Molecular genotyping studies often focus on clustered tuberculosis and recent transmission. Less attention has been paid to non-clustered tuberculosis. However, non-clustered cases also contribute significantly to the tuberculosis burden, especially in low-incidence countries. The objective of this study is to characterize non-clustered tuberculosis cases in Denmark and point out potential implications for tuberculosis control. The study is based on nationwide IS6110-RFLP genotyping of tuberculosis cases from 1992 through 2004, corresponding to 98% of culture verified cases. Of 3988 cases, 45% were non-clustered. Both Danes and immigrants had a peak incidence of non-clustered tuberculosis at older ages, 80-89 years (4.3 cases/10(5) population/year) and 60-69 years (28.8 cases/10(5) population/year), respectively. In addition, immigrants had a peak at 20-29 years (43.2 cases/10(5) inhabitants/year). In Danes, the incidence of non-clustered tuberculosis decreased during the study period and was predominantly found in elderly persons, presumably reactivating infection acquired during 1910-40, when tuberculosis incidence was high. In immigrants, the incidence was high at all ages, presumably reflecting reactivation of imported infections. In the future, the number of non-clustered tuberculosis cases will decrease, as older Danes die, and as time since primary infection increases for immigrants residing in Denmark. TB control should include focus on non-clustered cases.
Studies of diabetes in migrant populations have shown a higher prevalence compared to their respective countries of origin and to people natively born in the host country, but there is little population-based data on diabetes incidence and mortality in migrant populations. The aim of the current study was (1) to describe the incidence rates and prevalence of diabetes among first generation migrants in Denmark compared to the Danish background population, and (2) to compare standardised mortality rates (SMRs) for individuals with and without diabetes according to country of origin.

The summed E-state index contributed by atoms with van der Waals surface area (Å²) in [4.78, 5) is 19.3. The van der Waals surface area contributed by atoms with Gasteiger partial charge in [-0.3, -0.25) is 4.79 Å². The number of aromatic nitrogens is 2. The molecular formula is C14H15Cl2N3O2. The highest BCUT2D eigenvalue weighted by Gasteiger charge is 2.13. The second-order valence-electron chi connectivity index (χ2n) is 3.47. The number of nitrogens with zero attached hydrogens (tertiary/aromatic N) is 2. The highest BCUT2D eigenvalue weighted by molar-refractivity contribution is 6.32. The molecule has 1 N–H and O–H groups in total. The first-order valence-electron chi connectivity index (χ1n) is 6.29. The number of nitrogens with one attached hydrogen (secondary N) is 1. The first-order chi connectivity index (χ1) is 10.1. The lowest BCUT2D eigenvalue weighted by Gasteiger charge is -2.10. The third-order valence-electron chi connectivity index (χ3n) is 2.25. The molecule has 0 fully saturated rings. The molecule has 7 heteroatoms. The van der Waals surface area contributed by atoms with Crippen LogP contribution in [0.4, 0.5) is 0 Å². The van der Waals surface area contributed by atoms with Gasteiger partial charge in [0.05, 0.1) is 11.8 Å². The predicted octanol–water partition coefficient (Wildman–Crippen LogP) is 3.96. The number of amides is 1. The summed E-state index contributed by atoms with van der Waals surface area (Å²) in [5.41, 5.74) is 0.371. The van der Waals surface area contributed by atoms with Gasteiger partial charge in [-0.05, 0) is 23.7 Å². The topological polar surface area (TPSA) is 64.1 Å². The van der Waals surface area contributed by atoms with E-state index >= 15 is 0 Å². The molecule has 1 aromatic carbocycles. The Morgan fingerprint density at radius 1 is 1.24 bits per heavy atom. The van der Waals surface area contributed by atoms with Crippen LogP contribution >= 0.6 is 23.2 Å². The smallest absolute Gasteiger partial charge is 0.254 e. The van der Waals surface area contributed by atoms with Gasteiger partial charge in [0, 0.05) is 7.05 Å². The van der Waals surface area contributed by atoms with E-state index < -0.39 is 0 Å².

Information was obtained from linkage of the National Diabetes Register with mortality statistics and information from the Central Personal Register on country of origin. Age- and sex-specific estimates of prevalence, incidence rates, mortality rates and SMRs relative to the part of the population without diabetes were calculated based on follow up of the entire Danish population.
Compared with native born Danes, the incidence of diabetes was about 2.5 times higher among migrants from Africa, Asia, and the Middle East, and these migrant groups also showed significantly higher prevalence. The standardised mortality rates (SMR) were higher particularly above 50years of age among most migrant groups compared with native born Danes, and with a higher annual increase.
The highest diabetes incidence rates and prevalence estimates were observed among migrants from Africa, Asia, and the Middle East, and the annual increase in SMRs was higher in these groups compared to native born Danes.
Department of Epidemiology, University of Michigan, Ann Arbor, Michigan; Department of Infectious Diseases, Odense University Hospital, Odense, Denmark; Department of Infectious Diseases, Copenhagen University Hospital, Copenhagen, Denmark; International Reference Laboratory of Mycobacteriology, Statens Serum Institut, Copenhagen, Denmark; Medical Department, Queen Ingrid's Hospital, Nuuk, Greenland.
Abstract. Extrapulmonary tuberculosis (EPTB) is an important health problem that may cause serious morbidity and diagnostic challenges. We conducted a case-control study involving 5,684, approximately 99% of bacteriologically confirmed TB patients (including 1,925 EPTB cases) diagnosed in Denmark and Greenland during 1992-2007 to gain insight to the role of host factors in EPTB pathogenesis. Among patients from Somalia and Asia, persons 25-44 and 45-64 years of age were more likely to have EPTB than persons 15-24 years of age. In contrast, among persons from Greenland, the two oldest age groups were significantly less likely to have EPTB than the youngest age group. For all the age groups, the odds for having EPTB was significantly higher among patients from Somalia and Asia and significantly lower among the patients from Greenland than among patients from Denmark. Furthermore, the occurrence of specific types of EPTB significantly varied among different age groups or origins.